The evening of March 15, 1953 was the night before my first niece, Deborah Jean Roberts, blossomed into reality. I was a high school senior preparing to go to a formal dance at the University of San Francisco. Looking back in time:
In the apartment on Willard and Parnassus, I huddled in the bathroom with my sister Doris. She had just finished stuffing the bodice of my dress with Kleenex. It was a beautiful pale lilac dress I had borrowed from Helen Marie Green, who was more well-endowed than I. Doris had begun having contractions a little earlier in the evening and my soon-to-be stepfather, Joe, was pacing frantically, urging her to stop fiddling with me so he could drive her to the hospital. Her sailor husband, Carroll, was somewhere at sea, so Joe was tackling the nervous father position. However, Doris wasn’t going to leave until I had been sewn into the dress and was ready for my first college formal.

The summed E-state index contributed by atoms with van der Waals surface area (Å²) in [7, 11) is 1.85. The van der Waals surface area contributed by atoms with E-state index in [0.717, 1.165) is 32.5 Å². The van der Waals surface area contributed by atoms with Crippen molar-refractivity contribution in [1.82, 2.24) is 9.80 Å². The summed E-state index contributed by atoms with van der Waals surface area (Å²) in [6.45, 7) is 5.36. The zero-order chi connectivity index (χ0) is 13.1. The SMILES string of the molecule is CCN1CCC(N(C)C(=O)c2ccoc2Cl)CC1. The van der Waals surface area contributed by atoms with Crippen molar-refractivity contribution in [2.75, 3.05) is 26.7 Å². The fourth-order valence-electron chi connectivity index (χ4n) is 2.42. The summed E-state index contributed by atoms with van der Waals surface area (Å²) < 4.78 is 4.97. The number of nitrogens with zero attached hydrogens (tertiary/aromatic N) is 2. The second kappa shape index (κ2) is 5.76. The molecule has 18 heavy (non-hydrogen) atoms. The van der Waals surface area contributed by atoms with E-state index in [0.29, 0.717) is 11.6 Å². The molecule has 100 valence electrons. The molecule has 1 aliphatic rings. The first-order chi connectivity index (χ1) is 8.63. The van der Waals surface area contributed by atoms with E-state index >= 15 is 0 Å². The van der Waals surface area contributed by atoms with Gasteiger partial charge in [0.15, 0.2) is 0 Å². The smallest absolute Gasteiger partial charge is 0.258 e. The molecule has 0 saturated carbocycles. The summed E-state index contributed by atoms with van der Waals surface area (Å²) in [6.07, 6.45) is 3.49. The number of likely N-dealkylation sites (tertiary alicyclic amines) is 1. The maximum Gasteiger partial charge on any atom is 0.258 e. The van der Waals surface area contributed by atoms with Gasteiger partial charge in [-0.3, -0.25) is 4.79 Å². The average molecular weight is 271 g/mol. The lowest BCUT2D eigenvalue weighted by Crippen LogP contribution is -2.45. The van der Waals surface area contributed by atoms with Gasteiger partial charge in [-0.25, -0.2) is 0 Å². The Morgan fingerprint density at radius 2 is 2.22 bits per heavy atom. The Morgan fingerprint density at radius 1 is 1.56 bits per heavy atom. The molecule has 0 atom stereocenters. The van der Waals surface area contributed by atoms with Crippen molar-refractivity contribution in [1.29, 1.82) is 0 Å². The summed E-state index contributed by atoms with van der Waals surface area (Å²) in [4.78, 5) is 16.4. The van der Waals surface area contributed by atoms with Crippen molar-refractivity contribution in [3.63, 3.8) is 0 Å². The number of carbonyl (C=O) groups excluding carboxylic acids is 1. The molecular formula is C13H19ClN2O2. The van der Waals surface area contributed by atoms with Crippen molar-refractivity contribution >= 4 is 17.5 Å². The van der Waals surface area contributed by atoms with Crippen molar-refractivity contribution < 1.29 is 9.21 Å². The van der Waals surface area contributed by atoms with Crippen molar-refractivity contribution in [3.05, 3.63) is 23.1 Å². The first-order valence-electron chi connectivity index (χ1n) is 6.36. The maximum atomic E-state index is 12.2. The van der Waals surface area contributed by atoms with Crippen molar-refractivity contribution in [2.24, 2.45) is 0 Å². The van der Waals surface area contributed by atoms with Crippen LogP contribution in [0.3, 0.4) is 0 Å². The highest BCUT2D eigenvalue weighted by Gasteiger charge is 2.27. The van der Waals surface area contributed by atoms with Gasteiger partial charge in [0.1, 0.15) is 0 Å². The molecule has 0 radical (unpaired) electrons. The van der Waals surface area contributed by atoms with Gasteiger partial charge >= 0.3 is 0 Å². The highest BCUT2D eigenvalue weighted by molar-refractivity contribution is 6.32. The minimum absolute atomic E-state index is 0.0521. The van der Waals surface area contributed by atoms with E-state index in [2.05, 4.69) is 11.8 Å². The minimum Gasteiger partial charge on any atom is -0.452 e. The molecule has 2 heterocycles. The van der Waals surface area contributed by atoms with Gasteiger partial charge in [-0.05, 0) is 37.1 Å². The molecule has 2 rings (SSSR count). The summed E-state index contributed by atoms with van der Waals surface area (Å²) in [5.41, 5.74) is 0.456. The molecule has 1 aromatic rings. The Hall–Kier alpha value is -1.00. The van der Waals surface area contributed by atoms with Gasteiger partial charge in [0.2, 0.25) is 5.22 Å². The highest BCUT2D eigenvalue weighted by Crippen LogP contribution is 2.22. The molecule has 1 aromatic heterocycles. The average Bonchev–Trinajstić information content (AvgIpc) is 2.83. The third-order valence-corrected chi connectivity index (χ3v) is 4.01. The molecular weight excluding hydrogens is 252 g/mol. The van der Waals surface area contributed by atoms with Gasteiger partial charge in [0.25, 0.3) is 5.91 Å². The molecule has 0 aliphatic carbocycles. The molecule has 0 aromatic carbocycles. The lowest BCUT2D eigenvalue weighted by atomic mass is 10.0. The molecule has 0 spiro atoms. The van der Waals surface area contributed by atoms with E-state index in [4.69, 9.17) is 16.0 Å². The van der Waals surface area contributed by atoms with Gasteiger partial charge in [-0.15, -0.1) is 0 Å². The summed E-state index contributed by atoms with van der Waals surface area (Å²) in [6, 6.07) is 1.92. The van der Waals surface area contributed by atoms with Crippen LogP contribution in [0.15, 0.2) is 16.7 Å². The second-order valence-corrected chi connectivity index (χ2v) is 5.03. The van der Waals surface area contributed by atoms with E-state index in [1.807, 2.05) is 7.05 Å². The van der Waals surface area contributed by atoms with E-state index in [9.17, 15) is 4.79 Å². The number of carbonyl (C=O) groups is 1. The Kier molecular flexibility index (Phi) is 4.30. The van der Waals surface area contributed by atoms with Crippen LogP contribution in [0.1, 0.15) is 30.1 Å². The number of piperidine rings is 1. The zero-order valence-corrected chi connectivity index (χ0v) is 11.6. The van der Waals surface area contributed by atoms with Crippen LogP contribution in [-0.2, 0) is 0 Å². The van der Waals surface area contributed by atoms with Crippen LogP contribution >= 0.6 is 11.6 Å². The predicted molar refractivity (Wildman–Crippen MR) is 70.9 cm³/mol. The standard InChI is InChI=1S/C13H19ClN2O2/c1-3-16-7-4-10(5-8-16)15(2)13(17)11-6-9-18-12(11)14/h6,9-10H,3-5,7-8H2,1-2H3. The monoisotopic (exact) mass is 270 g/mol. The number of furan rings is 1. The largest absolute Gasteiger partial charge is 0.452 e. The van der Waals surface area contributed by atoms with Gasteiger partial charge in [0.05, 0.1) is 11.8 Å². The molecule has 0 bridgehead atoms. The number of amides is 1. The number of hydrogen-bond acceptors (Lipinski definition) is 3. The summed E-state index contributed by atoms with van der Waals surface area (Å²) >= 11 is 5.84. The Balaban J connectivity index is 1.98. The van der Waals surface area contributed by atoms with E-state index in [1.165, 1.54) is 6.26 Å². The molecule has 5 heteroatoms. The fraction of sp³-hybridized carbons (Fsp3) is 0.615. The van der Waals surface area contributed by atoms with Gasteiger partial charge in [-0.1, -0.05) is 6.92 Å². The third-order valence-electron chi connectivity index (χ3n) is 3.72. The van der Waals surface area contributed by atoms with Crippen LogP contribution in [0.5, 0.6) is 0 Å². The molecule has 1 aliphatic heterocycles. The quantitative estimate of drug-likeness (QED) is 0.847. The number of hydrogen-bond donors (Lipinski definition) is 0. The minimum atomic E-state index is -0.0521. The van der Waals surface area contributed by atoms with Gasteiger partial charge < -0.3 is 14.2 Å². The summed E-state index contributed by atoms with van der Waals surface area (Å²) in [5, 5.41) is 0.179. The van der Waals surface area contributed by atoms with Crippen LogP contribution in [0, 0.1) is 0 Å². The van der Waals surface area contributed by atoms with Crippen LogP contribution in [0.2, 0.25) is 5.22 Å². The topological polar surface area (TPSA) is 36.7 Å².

When I returned in the early hours of the morning, I was greeted with the news that I had a niece. Joe had been right to be nervous. Deborah Jean Roberts had been in a hurry to be born. That was probably the only time she ever forced her mother to action; she was never a pushy baby or child. She was, and is, sweet and loving and exceedingly non-threatening.
Papa Joe fell under Debbie’s spell immediately, but my mother (to be called Mama, not grandma) was not happy about her new role and wasn’t easily charmed by children. However, by the time Debbie was two, Mama was beginning to thaw. One of my favorite images is of her stopping down to Debbie’s level to say something to her. Debbie, in response, also stooped, causing my mother to stoop a little more and finally, to lose her balance. Debbie made it her “thing” when she realized what a great response it had received- my sister Nancy and I doubled over laughing the first time, and continued to laugh each time Debbie pulled her trick. Even Mama seemed to enjoy it.
Debbie and I have always been close, but when her mother died, we became even closer. We speak weekly and see each other every year. We brag about and commiserate over our children. We are each others’ sounding boards and cheerleaders, sharing all our joys and sorrows. Technically, we are aunt and niece but, even better, we are friends and sisters.